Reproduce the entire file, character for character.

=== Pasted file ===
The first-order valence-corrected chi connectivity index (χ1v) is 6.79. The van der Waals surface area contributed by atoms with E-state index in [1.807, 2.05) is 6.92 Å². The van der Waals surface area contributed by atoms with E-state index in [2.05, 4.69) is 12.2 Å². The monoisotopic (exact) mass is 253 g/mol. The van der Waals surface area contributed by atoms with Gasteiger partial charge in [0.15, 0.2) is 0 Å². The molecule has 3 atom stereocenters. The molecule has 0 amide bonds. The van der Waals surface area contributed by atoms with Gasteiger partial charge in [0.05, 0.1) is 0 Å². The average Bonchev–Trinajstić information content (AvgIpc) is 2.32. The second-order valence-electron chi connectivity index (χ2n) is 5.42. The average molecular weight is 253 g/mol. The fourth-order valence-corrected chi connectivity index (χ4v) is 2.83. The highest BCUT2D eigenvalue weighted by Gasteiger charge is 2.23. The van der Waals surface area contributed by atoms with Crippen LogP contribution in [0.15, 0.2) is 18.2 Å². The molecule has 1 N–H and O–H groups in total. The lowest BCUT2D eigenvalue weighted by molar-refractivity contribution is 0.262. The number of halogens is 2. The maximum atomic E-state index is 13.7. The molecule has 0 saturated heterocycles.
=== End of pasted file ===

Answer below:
The first-order valence-corrected chi connectivity index (χ1v) is 6.79. The van der Waals surface area contributed by atoms with E-state index in [1.807, 2.05) is 6.92 Å². The van der Waals surface area contributed by atoms with E-state index in [2.05, 4.69) is 12.2 Å². The monoisotopic (exact) mass is 253 g/mol. The van der Waals surface area contributed by atoms with Gasteiger partial charge in [0.15, 0.2) is 0 Å². The molecule has 3 atom stereocenters. The molecule has 0 amide bonds. The van der Waals surface area contributed by atoms with Gasteiger partial charge in [0.05, 0.1) is 0 Å². The average Bonchev–Trinajstić information content (AvgIpc) is 2.32. The second-order valence-electron chi connectivity index (χ2n) is 5.42. The average molecular weight is 253 g/mol. The fourth-order valence-corrected chi connectivity index (χ4v) is 2.83. The highest BCUT2D eigenvalue weighted by Gasteiger charge is 2.23. The van der Waals surface area contributed by atoms with Crippen LogP contribution in [0.15, 0.2) is 18.2 Å². The molecule has 1 N–H and O–H groups in total. The lowest BCUT2D eigenvalue weighted by molar-refractivity contribution is 0.262. The number of halogens is 2. The maximum atomic E-state index is 13.7. The molecule has 0 saturated heterocycles.